San Marcos Growers LogoSan Marcos Growers
New User
Wholesale Login
Enter Password
Home Products Purchase Gardens About Us Resources Contact Us
COVID-19 Response
Search Utilities
Plant Database
Search Plant Name
Detail Search Avanced Search Go Button
Search by size, origins,
details, cultural needs
Website Search Search Website GO button
Search for any word
Site Map
Retail Locator
Plant Listings

PLANT TYPE
PLANT GEOGRAPHY
PLANT INDEX
ALL PLANT LIST
PLANT IMAGE INDEX
PLANT INTROS
SPECIALTY CROPS
NEW  2021 PLANTS

PRIME LIST
  for DECEMBER


Natives at San Marcos Growers
Succulents at San Marcos Growers
 Weather Station

 
Products > Carex subfusca
 
Carex subfusca - Rusty Sedge
   
Image of Carex subfusca
[2nd Image]
Habit and Cultural Information
Category: Grass-like
Family: Cyperaceae (Sedges)
Origin: California (U.S.A.)
Evergreen: Yes
Flower Color: Brown
Bloomtime: Spring
Synonyms: [Carex teneraeformis
Height: <1 foot
Width: Spreading
Exposure: Sun or Shade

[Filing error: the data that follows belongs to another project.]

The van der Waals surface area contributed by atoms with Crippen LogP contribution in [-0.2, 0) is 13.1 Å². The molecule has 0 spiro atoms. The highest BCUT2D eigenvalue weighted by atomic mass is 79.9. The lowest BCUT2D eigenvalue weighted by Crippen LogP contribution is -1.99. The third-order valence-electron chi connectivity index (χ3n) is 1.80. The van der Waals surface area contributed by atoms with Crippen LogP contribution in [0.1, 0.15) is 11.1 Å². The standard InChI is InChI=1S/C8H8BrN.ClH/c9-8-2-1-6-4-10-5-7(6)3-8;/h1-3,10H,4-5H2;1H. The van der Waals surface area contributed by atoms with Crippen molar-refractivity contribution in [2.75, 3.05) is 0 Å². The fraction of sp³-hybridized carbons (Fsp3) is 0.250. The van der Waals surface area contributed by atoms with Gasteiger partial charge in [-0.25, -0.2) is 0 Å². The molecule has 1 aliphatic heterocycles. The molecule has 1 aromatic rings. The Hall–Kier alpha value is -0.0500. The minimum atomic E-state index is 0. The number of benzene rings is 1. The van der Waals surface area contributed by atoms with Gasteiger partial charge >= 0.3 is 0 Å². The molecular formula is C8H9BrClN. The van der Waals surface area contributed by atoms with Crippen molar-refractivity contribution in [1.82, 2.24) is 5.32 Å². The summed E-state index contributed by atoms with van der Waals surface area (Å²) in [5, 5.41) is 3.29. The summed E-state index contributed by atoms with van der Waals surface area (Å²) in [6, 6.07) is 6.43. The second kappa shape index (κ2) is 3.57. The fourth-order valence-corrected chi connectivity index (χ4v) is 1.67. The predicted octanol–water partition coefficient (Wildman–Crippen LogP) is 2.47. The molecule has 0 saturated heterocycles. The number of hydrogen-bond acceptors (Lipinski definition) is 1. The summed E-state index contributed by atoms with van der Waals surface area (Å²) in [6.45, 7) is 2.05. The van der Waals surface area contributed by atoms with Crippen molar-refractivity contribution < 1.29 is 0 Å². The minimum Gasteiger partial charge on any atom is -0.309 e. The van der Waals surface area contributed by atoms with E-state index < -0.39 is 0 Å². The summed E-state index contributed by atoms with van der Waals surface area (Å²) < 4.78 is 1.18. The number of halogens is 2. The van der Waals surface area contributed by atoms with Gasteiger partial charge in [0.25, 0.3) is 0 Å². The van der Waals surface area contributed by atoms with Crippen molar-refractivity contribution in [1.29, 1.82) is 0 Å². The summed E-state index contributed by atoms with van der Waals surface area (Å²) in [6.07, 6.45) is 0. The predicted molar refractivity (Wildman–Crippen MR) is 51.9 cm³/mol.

Irrigation (H2O Info): Medium Water Needs
Winter Hardiness: < 0 F
Carex subfusca (Rusty Sedge) - Native sedge that has a wide distribution throughout the western US from the sea to the desert - generally found in seasonally wet meadows and creek beds. It has a narrow vertically-held dark green leaves to 8-12 inches tall and spreads by rhizomes to form dense stands. It is recommended for full sun with regular to occasional irrigation but we have found it very tolerant of shade and considerable drought in our own planting at the nursery. Hardy to USDA Zone 5 ( -20 to -10F). A great meadow component. Control spread with barriers or irrigation practices. As with many of the Carex there is some confusion about this name. Plants described as C. teneraeformis are currently now considered to be C. subfusca as well. Our plants come from the Santa Barbara Botanic Garden Plant Introduction Program.  The information presented on this page is based on research we have conducted about this plant in our library and from reliable online sources. We also consider observations of it growing in our nursery crops, as well as in the nursery's garden and those in other gardens we visit. We will incorporate comments that we receive from others and welcome getting feedback from anyone who may have additional information, particularly if they include cultural information that would aid others in growing Carex subfusca.
 
  [MORE INFO]